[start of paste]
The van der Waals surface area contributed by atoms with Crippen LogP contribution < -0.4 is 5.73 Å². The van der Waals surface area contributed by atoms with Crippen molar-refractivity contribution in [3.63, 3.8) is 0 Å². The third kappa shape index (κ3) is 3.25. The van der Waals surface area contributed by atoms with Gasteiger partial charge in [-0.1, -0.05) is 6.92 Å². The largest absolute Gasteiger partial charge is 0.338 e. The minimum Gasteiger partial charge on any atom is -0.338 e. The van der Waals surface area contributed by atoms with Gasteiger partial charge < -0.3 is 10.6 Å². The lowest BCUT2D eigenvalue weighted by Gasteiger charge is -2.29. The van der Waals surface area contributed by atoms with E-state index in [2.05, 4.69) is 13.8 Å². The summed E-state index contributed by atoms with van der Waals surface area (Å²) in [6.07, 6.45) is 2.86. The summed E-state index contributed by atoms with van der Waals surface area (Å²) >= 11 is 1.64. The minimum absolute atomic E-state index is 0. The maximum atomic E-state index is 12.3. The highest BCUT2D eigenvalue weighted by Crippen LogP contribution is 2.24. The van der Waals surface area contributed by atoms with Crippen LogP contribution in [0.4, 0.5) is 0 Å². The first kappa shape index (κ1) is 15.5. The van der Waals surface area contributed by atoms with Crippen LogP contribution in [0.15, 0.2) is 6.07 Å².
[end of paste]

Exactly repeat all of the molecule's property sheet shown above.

The van der Waals surface area contributed by atoms with Crippen LogP contribution < -0.4 is 5.73 Å². The van der Waals surface area contributed by atoms with Crippen molar-refractivity contribution in [3.63, 3.8) is 0 Å². The third kappa shape index (κ3) is 3.25. The van der Waals surface area contributed by atoms with Gasteiger partial charge in [-0.1, -0.05) is 6.92 Å². The largest absolute Gasteiger partial charge is 0.338 e. The minimum Gasteiger partial charge on any atom is -0.338 e. The van der Waals surface area contributed by atoms with Gasteiger partial charge < -0.3 is 10.6 Å². The lowest BCUT2D eigenvalue weighted by Gasteiger charge is -2.29. The van der Waals surface area contributed by atoms with E-state index in [2.05, 4.69) is 13.8 Å². The summed E-state index contributed by atoms with van der Waals surface area (Å²) in [6.07, 6.45) is 2.86. The summed E-state index contributed by atoms with van der Waals surface area (Å²) >= 11 is 1.64. The minimum absolute atomic E-state index is 0. The maximum atomic E-state index is 12.3. The highest BCUT2D eigenvalue weighted by Crippen LogP contribution is 2.24. The van der Waals surface area contributed by atoms with Crippen LogP contribution in [0.4, 0.5) is 0 Å². The first kappa shape index (κ1) is 15.5. The van der Waals surface area contributed by atoms with Crippen LogP contribution in [0.15, 0.2) is 6.07 Å².